Physicists working with Roland Wester at the University of Innsbruck have investigated if and how chemical reactions can be influenced by targeted vibrational excitation of the reactants. They were able to demonstrate that excitation with a laser beam does not affect the efficiency of a chemical exchange reaction and that the excited molecular group acts only as a spectator in the reaction.

A frequently used reaction in organic chemistry is nucleophilic substitution. It plays, for example, an important role in in the synthesis of new chemical...

Im Focus: New 2D Spectroscopy Methods

Optical spectroscopy allows investigating the energy structure and dynamic properties of complex quantum systems. Researchers from the University of Würzburg present two new approaches of coherent two-dimensional spectroscopy.

"Put an excitation into the system and observe how it evolves." According to physicist Professor Tobias Brixner, this is the credo of optical spectroscopy....

Im Focus: Chemical reactions in the light of ultrashort X-ray pulses from free-electron lasers

Ultra-short, high-intensity X-ray flashes open the door to the foundations of chemical reactions. Free-electron lasers generate these kinds of pulses, but there is a catch: the pulses vary in duration and energy. An international research team has now presented a solution: Using a ring of 16 detectors and a circularly polarized laser beam, they can determine both factors with attosecond accuracy.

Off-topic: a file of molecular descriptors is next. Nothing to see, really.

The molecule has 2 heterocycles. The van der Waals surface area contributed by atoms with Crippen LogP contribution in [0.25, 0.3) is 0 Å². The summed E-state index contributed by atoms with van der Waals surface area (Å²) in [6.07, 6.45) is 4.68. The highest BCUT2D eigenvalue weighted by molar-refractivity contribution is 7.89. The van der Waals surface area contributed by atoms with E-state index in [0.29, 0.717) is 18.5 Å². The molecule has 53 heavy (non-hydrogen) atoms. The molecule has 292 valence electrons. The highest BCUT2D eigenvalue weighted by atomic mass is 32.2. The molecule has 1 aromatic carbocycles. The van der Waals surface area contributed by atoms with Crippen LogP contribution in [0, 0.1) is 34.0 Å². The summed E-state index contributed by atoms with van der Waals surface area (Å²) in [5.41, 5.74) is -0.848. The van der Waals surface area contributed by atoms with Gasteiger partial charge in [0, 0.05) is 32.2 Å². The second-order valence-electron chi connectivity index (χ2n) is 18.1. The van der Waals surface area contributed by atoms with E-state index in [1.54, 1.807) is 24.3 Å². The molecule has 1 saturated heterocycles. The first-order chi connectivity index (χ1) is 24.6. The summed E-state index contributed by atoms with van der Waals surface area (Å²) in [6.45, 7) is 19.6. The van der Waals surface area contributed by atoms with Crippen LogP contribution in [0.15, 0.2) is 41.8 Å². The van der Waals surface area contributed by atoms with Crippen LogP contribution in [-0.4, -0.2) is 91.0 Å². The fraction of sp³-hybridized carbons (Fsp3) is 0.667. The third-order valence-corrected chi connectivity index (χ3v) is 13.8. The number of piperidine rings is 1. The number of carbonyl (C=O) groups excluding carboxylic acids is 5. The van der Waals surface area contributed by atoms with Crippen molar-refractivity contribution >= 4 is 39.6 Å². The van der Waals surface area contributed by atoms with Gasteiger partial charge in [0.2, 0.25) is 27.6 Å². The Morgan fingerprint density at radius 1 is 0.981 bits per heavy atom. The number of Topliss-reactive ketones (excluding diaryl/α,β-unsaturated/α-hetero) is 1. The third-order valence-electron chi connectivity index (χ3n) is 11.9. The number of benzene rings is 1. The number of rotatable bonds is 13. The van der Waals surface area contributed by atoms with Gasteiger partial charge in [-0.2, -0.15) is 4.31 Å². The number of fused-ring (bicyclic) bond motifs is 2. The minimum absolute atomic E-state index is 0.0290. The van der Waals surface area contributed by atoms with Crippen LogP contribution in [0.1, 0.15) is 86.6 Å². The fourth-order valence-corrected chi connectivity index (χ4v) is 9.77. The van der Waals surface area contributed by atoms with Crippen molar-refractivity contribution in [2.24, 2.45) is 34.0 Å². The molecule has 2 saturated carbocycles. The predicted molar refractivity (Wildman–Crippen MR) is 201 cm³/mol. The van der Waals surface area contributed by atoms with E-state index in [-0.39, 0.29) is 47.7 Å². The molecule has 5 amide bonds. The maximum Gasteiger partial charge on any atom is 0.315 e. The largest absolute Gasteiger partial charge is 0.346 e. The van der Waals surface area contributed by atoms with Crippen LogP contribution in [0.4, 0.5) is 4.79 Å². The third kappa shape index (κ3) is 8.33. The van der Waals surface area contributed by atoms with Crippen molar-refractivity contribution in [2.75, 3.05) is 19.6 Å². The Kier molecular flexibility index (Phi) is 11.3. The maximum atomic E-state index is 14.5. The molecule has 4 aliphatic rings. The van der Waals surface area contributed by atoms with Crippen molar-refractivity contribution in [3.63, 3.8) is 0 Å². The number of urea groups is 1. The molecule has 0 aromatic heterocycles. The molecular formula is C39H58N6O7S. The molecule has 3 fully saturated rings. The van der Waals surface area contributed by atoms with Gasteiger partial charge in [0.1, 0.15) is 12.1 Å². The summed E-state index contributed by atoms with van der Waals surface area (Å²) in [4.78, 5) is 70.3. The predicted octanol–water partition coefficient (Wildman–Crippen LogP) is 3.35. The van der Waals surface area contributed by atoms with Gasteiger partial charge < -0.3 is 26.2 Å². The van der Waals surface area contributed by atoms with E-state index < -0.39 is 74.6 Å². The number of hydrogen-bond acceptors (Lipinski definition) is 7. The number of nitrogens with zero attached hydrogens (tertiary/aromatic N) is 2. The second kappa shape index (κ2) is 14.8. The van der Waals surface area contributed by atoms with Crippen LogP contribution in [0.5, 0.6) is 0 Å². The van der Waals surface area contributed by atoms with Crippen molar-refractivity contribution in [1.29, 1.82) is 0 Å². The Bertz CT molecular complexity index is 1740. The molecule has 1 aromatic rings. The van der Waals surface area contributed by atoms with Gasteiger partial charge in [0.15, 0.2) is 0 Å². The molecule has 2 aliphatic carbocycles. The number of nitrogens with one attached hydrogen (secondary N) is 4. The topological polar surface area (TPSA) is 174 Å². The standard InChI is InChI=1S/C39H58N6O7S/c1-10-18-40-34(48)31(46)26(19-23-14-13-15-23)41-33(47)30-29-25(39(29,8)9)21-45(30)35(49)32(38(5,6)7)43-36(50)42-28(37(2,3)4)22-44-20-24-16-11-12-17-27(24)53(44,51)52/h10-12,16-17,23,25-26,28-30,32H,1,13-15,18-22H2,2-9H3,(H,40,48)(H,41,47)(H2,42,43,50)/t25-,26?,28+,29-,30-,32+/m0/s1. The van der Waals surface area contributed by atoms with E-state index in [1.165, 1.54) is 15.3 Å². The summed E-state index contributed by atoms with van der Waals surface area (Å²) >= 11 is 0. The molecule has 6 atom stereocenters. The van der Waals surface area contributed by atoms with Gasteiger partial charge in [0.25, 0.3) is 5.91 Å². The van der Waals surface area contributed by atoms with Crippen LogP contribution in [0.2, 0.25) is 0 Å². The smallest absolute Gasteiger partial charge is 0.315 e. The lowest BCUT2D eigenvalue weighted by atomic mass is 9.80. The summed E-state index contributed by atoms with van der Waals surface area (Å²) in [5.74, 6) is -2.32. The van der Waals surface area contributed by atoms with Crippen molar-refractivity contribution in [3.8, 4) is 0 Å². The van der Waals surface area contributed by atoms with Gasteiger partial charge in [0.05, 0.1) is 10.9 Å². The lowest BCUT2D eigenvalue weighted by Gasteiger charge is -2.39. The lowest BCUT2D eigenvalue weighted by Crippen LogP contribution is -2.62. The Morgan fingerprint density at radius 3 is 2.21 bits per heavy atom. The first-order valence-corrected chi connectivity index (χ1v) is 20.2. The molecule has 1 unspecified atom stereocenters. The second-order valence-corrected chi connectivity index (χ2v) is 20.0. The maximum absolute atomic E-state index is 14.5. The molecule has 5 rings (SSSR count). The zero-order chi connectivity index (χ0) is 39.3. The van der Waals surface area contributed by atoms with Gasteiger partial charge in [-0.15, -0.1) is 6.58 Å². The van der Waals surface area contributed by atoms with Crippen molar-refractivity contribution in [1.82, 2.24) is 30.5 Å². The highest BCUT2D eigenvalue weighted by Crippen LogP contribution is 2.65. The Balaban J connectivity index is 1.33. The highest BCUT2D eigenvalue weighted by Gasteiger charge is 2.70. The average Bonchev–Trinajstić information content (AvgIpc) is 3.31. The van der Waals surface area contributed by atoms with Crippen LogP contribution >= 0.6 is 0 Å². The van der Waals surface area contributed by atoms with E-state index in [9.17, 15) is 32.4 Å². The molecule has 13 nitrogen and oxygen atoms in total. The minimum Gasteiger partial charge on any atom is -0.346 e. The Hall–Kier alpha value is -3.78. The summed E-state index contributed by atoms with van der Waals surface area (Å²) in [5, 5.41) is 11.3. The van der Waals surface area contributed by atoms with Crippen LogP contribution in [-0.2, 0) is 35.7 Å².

Free-electron lasers (FELs) generate extremely short and intense X-ray flashes. Researchers can use these flashes to resolve structures with diameters on the...

All Focus news of the innovation-report >>>

Anzeige

Anzeige

VideoLinks
Industry & Economy
Event News

Leading experts in Diabetes, Metabolism and Biomedical Engineering discuss Precision Medicine

13.07.2018 | Event News

Conference on Laser Polishing – LaP: Fine Tuning for Surfaces

12.07.2018 | Event News

11th European Wood-based Panel Symposium 2018: Meeting point for the wood-based materials industry

03.07.2018 | Event News

 
Latest News

Subaru Telescope helps pinpoint origin of ultra-high energy neutrino

16.07.2018 | Physics and Astronomy

Barium ruthenate: A high-yield, easy-to-handle perovskite catalyst for the oxidation of sulfides

16.07.2018 | Life Sciences

New research calculates capacity of North American forests to sequester carbon

16.07.2018 | Earth Sciences

VideoLinks
Science & Research
Overview of more VideoLinks >>>